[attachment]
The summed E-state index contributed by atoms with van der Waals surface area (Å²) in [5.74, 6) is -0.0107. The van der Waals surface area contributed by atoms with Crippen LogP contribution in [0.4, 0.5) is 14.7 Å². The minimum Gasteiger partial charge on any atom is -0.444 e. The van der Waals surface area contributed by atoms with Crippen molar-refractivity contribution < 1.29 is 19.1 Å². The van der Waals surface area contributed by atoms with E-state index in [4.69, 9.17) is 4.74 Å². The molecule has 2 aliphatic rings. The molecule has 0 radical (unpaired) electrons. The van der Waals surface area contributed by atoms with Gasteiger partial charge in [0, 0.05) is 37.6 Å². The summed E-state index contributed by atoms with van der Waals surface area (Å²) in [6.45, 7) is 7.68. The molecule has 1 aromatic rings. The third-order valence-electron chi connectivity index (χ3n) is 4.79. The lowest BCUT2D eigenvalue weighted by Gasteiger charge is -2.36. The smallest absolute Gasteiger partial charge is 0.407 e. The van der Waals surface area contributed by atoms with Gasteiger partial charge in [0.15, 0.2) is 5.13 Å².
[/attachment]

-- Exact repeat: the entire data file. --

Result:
The summed E-state index contributed by atoms with van der Waals surface area (Å²) in [5.74, 6) is -0.0107. The van der Waals surface area contributed by atoms with Crippen LogP contribution in [0.4, 0.5) is 14.7 Å². The minimum Gasteiger partial charge on any atom is -0.444 e. The van der Waals surface area contributed by atoms with Crippen molar-refractivity contribution < 1.29 is 19.1 Å². The van der Waals surface area contributed by atoms with E-state index in [4.69, 9.17) is 4.74 Å². The molecule has 2 aliphatic rings. The molecule has 0 radical (unpaired) electrons. The van der Waals surface area contributed by atoms with Gasteiger partial charge in [0, 0.05) is 37.6 Å². The summed E-state index contributed by atoms with van der Waals surface area (Å²) in [6.45, 7) is 7.68. The molecule has 1 aromatic rings. The third-order valence-electron chi connectivity index (χ3n) is 4.79. The lowest BCUT2D eigenvalue weighted by Gasteiger charge is -2.36. The smallest absolute Gasteiger partial charge is 0.407 e. The van der Waals surface area contributed by atoms with Gasteiger partial charge in [0.15, 0.2) is 5.13 Å².